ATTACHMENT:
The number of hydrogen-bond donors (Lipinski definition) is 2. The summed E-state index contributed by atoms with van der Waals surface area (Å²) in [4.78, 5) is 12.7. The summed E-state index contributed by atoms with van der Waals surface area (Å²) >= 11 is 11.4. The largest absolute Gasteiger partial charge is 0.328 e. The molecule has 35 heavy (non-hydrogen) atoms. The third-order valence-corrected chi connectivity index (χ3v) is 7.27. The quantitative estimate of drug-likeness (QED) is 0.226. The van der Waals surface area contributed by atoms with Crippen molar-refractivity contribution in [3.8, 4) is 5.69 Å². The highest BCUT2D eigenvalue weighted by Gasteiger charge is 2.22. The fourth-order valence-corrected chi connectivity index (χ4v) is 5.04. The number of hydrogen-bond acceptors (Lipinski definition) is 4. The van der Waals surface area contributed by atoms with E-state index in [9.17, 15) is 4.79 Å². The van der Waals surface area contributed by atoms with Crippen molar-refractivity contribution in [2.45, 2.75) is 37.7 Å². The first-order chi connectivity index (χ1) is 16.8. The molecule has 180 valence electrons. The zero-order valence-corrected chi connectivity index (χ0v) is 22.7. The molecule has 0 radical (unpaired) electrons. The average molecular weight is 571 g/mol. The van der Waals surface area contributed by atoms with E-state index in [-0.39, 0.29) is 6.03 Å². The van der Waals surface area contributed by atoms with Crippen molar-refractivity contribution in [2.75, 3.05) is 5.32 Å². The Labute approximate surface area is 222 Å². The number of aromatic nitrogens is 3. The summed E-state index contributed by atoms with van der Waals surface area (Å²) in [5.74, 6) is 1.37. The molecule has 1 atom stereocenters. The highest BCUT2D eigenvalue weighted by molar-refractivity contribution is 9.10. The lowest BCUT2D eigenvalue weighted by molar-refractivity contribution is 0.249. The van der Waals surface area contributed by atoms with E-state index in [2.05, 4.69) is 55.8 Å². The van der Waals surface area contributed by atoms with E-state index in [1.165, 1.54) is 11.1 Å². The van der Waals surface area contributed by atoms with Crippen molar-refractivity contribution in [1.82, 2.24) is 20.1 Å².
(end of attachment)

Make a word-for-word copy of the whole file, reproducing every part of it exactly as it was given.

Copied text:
The number of hydrogen-bond donors (Lipinski definition) is 2. The summed E-state index contributed by atoms with van der Waals surface area (Å²) in [4.78, 5) is 12.7. The summed E-state index contributed by atoms with van der Waals surface area (Å²) >= 11 is 11.4. The largest absolute Gasteiger partial charge is 0.328 e. The molecule has 35 heavy (non-hydrogen) atoms. The third-order valence-corrected chi connectivity index (χ3v) is 7.27. The quantitative estimate of drug-likeness (QED) is 0.226. The van der Waals surface area contributed by atoms with Crippen molar-refractivity contribution in [3.8, 4) is 5.69 Å². The highest BCUT2D eigenvalue weighted by Gasteiger charge is 2.22. The fourth-order valence-corrected chi connectivity index (χ4v) is 5.04. The number of hydrogen-bond acceptors (Lipinski definition) is 4. The van der Waals surface area contributed by atoms with E-state index in [9.17, 15) is 4.79 Å². The van der Waals surface area contributed by atoms with Crippen molar-refractivity contribution in [2.45, 2.75) is 37.7 Å². The first-order chi connectivity index (χ1) is 16.8. The molecule has 180 valence electrons. The zero-order valence-corrected chi connectivity index (χ0v) is 22.7. The molecule has 0 radical (unpaired) electrons. The average molecular weight is 571 g/mol. The van der Waals surface area contributed by atoms with E-state index in [-0.39, 0.29) is 6.03 Å². The van der Waals surface area contributed by atoms with Crippen molar-refractivity contribution in [2.75, 3.05) is 5.32 Å². The Labute approximate surface area is 222 Å². The number of aromatic nitrogens is 3. The summed E-state index contributed by atoms with van der Waals surface area (Å²) in [5.74, 6) is 1.37. The molecule has 1 atom stereocenters. The highest BCUT2D eigenvalue weighted by molar-refractivity contribution is 9.10. The lowest BCUT2D eigenvalue weighted by molar-refractivity contribution is 0.249. The van der Waals surface area contributed by atoms with E-state index in [2.05, 4.69) is 55.8 Å². The van der Waals surface area contributed by atoms with E-state index in [1.165, 1.54) is 11.1 Å². The van der Waals surface area contributed by atoms with Crippen molar-refractivity contribution in [1.82, 2.24) is 20.1 Å².